MORGANTOWN—Concern over food shortages and difficulty getting to grocery stores due to COVID-19 caused many West Virginians to turn to local farmers, and in turn, local farmers had to turn to one another.
The Coronavirus pandemic increased demand for food, subsequently putting vegetable seeds in higher demand, making it common for seed companies to run out of stock. Growing seeds takes time, and when they go out of stock, increasing the supply cannot be done instantly.
This left farmers needing to find an alternative method to keep up with demand.
“You saw some cooperation, at least in our community, in Putnam County, where we were almost trading seeds, like you would have back in the early times,” said Baxter Mallory, co-founder of Mallory Family Farms of West Virginia in Hurricane. “It was really interesting to see people slide back into an agriculture market.”
Mallory’s family farm is an urban farm mainly relying on vertical, indoor farming techniques to grow produce such as microgreens, mini greens, mushrooms and more. The farm first opened about a year ago, and sharing seeds among other farmers has allowed the farm to thrive despite the seed shortage.
Similar to Mallory, Sunshine Vortigern, co-owner of Round Right Farm in Terra Alta, is no stranger to collaborating with nearby farmers.
Last year’s potato harvest left her with her own homegrown seeds, which Vortigern said would have otherwise been challenging to come by. With the additional supply, she has been bringing her own seeds to other farmers in the area to ensure they can grow the crops they need.
Vortigern is usually able to source her supply of seeds from the first or second company she searches. Recently, she found herself having to look even further to get the larger quantity of seeds her farm requires.
Rumors about the seed shortage circulated early on, which allowed Vortigern to stock up on seeds she needed; however, finding the amount of seeds she needed was no easy task.
“Oftentimes, I would look at one place and it would be sold out and I would look at the next and it would be sold out,” Vortigern said. “Luckily, usually at the third one it would be available.”
A potential food shortage is not the only aspect of the pandemic that drove up seed demand. Vortigern said additional time at home has led more people to turn to home gardening.
Kristin McCartney, WVU Extension public health specialist, said the organization hosts an educational outreach program each year called ‘Grow This: West Virginia Garden Challenge’. Through the program funded by the Supplemental Nutrition Assistance Program (SNAP) and the Expanded Food and Nutrition Education Program (EFNEP), West Virginians are able to learn gardening skills and are provided with materials such as vegetable seeds.
The program was founded in 2017, and typically has about 300 participants each year. Because of the COVID-19 pandemic, that number skyrocketed last year to nearly 26,000 participants.
“That is where we experienced first-hand the issues with the seed shortage last year,” McCartney said. “This year, we have been a little more prepared and ordered our seeds ahead of time.”
Canning supplies have also been in high demand and limited, which was also a hurdle for the program to overcome. Despite the additional obstacles, McCartney said it is great to see more people wanting to get involved in sustainable gardening.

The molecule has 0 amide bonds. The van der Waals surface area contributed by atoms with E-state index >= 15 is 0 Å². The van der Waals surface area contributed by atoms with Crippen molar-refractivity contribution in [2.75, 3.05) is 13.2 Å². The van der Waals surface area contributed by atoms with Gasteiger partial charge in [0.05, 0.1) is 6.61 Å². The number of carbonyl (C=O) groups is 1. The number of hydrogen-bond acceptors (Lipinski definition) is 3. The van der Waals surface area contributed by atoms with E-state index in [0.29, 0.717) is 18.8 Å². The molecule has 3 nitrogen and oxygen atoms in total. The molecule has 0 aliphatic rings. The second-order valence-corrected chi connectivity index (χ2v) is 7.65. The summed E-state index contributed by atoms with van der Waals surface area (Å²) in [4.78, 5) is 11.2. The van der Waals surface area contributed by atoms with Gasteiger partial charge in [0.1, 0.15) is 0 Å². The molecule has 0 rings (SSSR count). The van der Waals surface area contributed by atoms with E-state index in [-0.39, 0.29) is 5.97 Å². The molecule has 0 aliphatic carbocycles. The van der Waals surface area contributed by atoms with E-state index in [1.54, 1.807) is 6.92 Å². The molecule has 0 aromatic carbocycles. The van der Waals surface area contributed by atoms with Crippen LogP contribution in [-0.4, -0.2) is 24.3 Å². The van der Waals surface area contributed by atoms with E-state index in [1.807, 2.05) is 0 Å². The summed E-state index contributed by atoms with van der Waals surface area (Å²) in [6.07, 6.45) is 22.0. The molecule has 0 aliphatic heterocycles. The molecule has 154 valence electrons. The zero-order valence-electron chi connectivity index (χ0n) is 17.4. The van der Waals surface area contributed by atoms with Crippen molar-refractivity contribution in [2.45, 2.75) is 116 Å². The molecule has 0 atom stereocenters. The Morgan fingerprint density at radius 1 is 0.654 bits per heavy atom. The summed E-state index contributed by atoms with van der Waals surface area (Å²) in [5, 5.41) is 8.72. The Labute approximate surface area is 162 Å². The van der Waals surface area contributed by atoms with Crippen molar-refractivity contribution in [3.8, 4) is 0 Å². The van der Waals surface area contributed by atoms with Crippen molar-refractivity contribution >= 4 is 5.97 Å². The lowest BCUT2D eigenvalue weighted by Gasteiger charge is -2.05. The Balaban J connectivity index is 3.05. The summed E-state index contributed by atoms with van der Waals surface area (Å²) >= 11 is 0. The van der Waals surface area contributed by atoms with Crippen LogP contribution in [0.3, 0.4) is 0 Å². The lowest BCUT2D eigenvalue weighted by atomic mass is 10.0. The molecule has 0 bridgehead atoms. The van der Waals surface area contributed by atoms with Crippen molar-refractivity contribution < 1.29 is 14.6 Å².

With the shortage of seeds came another problem, which Mallory referred to as a “modern version of the black market.” People outside the farming industry noticed a way to make quick money off the high demand for seeds, and began buying up the supply to sell for a profit on Facebook Marketplace, eBay and other sites.
These seeds were sold at higher prices and also left farmers unable to verify the viability of the seeds being sold. Buying seeds from reputable companies allows farmers to purchase seeds with a high germination rate, but buying seeds from unreliable sellers could leave a farmer purchasing old or damaged seeds. Trading between one another is what allowed farmers like Mallory to avoid relying on this type of market.
“I would have, for the most part, said small farming and this type of stuff would be buffered from that,” Mallory said. “But, when you have a vacuum of seed availability, people will go anywhere they have to to get the seed.”
Although a seed shortage has been a challenge for farmers in the state, COVID-19 has created silver linings for the local farming industry as well.
With local, home delivery in higher demand due to dangers that come with going to grocery stores, more people are relying on local farms to bring fresh foods to their doorstep. Vortigern said the increase in demand for local produce also came from people spending more time cooking at home.
This past year, she said, the farm’s subscription box option had more members than ever before.
“It actually had a positive impact on our business,” Vortigern said.
That upwards trend is continuing into this year, and Vortigern said Round Right Farm is on track to match the number of farm subscription members from the previous year. Mallory’s farm also hopes to begin offering a similar delivery service in partnership with Barn2Door, a farm e-commerce company, in April. He said eventually, the farm hopes to expand this delivery service to the entire state.
Mallory said farmers have grown and adjusted techniques and practices, leaving him and his family confident the industry will continue to thrive.
“I think even if the pandemic were to continue, if we ended up with different variants, or whatever the case may be, I think the market has adjusted appropriately,” he said. “I think the outlook overall is good.”